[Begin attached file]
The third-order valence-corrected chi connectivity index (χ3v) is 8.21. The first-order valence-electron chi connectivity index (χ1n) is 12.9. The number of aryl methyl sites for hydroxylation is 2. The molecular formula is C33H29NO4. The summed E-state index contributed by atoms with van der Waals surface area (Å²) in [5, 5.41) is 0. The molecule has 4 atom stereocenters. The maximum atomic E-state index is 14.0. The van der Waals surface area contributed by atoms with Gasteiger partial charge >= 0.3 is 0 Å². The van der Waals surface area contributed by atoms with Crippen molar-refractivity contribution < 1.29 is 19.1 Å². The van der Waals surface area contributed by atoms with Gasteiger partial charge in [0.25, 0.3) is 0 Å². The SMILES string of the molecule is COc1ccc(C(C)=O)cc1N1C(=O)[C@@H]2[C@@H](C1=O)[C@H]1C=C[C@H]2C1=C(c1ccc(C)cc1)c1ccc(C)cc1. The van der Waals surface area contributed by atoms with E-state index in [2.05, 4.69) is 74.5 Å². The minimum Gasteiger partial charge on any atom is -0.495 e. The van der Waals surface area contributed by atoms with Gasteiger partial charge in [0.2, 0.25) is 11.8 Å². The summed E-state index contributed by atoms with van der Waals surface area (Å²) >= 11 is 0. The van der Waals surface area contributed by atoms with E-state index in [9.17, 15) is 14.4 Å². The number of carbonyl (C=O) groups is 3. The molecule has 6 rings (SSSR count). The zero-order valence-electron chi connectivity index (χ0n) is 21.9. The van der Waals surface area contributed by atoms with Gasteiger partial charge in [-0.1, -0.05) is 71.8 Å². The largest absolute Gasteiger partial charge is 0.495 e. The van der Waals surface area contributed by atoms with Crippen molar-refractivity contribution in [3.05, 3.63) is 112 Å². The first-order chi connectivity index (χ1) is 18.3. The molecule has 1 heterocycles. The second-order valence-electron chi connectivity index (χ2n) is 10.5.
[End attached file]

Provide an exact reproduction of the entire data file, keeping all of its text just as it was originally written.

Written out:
The third-order valence-corrected chi connectivity index (χ3v) is 8.21. The first-order valence-electron chi connectivity index (χ1n) is 12.9. The number of aryl methyl sites for hydroxylation is 2. The molecular formula is C33H29NO4. The summed E-state index contributed by atoms with van der Waals surface area (Å²) in [5, 5.41) is 0. The molecule has 4 atom stereocenters. The maximum atomic E-state index is 14.0. The van der Waals surface area contributed by atoms with Gasteiger partial charge >= 0.3 is 0 Å². The van der Waals surface area contributed by atoms with Crippen molar-refractivity contribution < 1.29 is 19.1 Å². The van der Waals surface area contributed by atoms with Gasteiger partial charge in [0.25, 0.3) is 0 Å². The SMILES string of the molecule is COc1ccc(C(C)=O)cc1N1C(=O)[C@@H]2[C@@H](C1=O)[C@H]1C=C[C@H]2C1=C(c1ccc(C)cc1)c1ccc(C)cc1. The van der Waals surface area contributed by atoms with E-state index in [2.05, 4.69) is 74.5 Å². The minimum Gasteiger partial charge on any atom is -0.495 e. The van der Waals surface area contributed by atoms with Gasteiger partial charge in [0.2, 0.25) is 11.8 Å². The summed E-state index contributed by atoms with van der Waals surface area (Å²) >= 11 is 0. The van der Waals surface area contributed by atoms with E-state index in [9.17, 15) is 14.4 Å². The number of carbonyl (C=O) groups is 3. The molecule has 6 rings (SSSR count). The zero-order valence-electron chi connectivity index (χ0n) is 21.9. The van der Waals surface area contributed by atoms with Gasteiger partial charge in [-0.1, -0.05) is 71.8 Å². The largest absolute Gasteiger partial charge is 0.495 e. The van der Waals surface area contributed by atoms with Crippen molar-refractivity contribution in [3.05, 3.63) is 112 Å². The first-order chi connectivity index (χ1) is 18.3. The molecule has 1 heterocycles. The second-order valence-electron chi connectivity index (χ2n) is 10.5.